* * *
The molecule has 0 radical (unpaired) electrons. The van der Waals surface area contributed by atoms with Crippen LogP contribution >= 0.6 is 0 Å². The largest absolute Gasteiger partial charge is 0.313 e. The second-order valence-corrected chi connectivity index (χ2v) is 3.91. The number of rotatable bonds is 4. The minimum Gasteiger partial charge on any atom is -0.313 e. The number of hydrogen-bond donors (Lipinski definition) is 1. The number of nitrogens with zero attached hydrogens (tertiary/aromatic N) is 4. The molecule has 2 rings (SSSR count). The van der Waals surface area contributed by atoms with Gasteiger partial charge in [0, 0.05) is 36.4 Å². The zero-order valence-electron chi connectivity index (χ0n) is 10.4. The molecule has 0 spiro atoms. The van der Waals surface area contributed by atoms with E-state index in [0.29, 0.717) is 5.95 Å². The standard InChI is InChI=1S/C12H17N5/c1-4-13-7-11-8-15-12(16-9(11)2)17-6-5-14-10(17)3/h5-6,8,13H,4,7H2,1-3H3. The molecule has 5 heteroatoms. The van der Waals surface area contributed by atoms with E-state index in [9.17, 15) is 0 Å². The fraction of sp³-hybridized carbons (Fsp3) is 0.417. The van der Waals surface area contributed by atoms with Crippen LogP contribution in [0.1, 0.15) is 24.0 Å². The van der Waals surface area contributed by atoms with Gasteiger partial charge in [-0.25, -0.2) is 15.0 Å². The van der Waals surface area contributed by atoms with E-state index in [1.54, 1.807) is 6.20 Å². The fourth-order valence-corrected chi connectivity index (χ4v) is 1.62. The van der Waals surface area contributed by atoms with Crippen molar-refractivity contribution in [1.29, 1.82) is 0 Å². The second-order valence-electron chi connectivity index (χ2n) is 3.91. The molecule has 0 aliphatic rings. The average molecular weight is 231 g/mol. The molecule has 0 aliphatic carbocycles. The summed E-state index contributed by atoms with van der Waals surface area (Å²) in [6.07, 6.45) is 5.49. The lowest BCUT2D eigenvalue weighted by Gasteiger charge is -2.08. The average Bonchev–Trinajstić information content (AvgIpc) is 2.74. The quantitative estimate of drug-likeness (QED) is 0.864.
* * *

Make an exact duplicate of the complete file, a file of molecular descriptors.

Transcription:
The molecule has 0 radical (unpaired) electrons. The van der Waals surface area contributed by atoms with Crippen LogP contribution >= 0.6 is 0 Å². The largest absolute Gasteiger partial charge is 0.313 e. The second-order valence-corrected chi connectivity index (χ2v) is 3.91. The number of rotatable bonds is 4. The minimum Gasteiger partial charge on any atom is -0.313 e. The number of hydrogen-bond donors (Lipinski definition) is 1. The number of nitrogens with zero attached hydrogens (tertiary/aromatic N) is 4. The molecule has 2 rings (SSSR count). The van der Waals surface area contributed by atoms with Gasteiger partial charge in [0, 0.05) is 36.4 Å². The zero-order valence-electron chi connectivity index (χ0n) is 10.4. The molecule has 0 spiro atoms. The van der Waals surface area contributed by atoms with E-state index in [0.29, 0.717) is 5.95 Å². The standard InChI is InChI=1S/C12H17N5/c1-4-13-7-11-8-15-12(16-9(11)2)17-6-5-14-10(17)3/h5-6,8,13H,4,7H2,1-3H3. The molecule has 5 heteroatoms. The van der Waals surface area contributed by atoms with E-state index in [9.17, 15) is 0 Å². The fraction of sp³-hybridized carbons (Fsp3) is 0.417. The van der Waals surface area contributed by atoms with Crippen LogP contribution in [0.1, 0.15) is 24.0 Å². The van der Waals surface area contributed by atoms with Gasteiger partial charge in [-0.25, -0.2) is 15.0 Å². The van der Waals surface area contributed by atoms with E-state index in [1.54, 1.807) is 6.20 Å². The fourth-order valence-corrected chi connectivity index (χ4v) is 1.62. The van der Waals surface area contributed by atoms with Crippen molar-refractivity contribution in [1.29, 1.82) is 0 Å². The second-order valence-electron chi connectivity index (χ2n) is 3.91. The molecule has 0 aliphatic rings. The average molecular weight is 231 g/mol. The molecule has 0 aliphatic carbocycles. The summed E-state index contributed by atoms with van der Waals surface area (Å²) in [6.07, 6.45) is 5.49. The lowest BCUT2D eigenvalue weighted by Gasteiger charge is -2.08. The average Bonchev–Trinajstić information content (AvgIpc) is 2.74. The quantitative estimate of drug-likeness (QED) is 0.864.